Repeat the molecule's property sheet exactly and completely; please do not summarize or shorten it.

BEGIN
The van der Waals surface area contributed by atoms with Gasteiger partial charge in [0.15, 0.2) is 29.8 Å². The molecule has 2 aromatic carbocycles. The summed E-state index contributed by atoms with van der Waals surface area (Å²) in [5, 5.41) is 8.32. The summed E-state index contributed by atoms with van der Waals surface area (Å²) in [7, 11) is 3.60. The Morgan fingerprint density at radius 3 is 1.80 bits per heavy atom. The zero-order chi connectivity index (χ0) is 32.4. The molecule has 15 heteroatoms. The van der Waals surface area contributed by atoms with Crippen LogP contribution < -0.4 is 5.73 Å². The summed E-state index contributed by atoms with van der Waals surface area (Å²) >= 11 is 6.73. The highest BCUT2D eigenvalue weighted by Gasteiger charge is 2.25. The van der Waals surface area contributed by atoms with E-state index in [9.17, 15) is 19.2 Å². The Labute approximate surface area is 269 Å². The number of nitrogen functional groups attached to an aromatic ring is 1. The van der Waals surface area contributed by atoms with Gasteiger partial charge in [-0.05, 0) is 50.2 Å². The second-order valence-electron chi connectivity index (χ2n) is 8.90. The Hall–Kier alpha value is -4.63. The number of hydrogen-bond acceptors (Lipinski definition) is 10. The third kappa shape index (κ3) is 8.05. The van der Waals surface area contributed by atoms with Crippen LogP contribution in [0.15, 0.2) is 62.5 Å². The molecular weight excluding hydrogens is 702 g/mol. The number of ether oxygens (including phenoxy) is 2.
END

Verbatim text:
The van der Waals surface area contributed by atoms with Gasteiger partial charge in [0.15, 0.2) is 29.8 Å². The molecule has 2 aromatic carbocycles. The summed E-state index contributed by atoms with van der Waals surface area (Å²) in [5, 5.41) is 8.32. The summed E-state index contributed by atoms with van der Waals surface area (Å²) in [7, 11) is 3.60. The Morgan fingerprint density at radius 3 is 1.80 bits per heavy atom. The zero-order chi connectivity index (χ0) is 32.4. The molecule has 15 heteroatoms. The van der Waals surface area contributed by atoms with Crippen LogP contribution < -0.4 is 5.73 Å². The summed E-state index contributed by atoms with van der Waals surface area (Å²) >= 11 is 6.73. The highest BCUT2D eigenvalue weighted by Gasteiger charge is 2.25. The van der Waals surface area contributed by atoms with E-state index in [9.17, 15) is 19.2 Å². The Labute approximate surface area is 269 Å². The number of nitrogen functional groups attached to an aromatic ring is 1. The van der Waals surface area contributed by atoms with Gasteiger partial charge in [-0.05, 0) is 50.2 Å². The second-order valence-electron chi connectivity index (χ2n) is 8.90. The Hall–Kier alpha value is -4.63. The number of hydrogen-bond acceptors (Lipinski definition) is 10. The third kappa shape index (κ3) is 8.05. The van der Waals surface area contributed by atoms with Crippen LogP contribution in [0.15, 0.2) is 62.5 Å². The molecular weight excluding hydrogens is 702 g/mol. The number of ether oxygens (including phenoxy) is 2.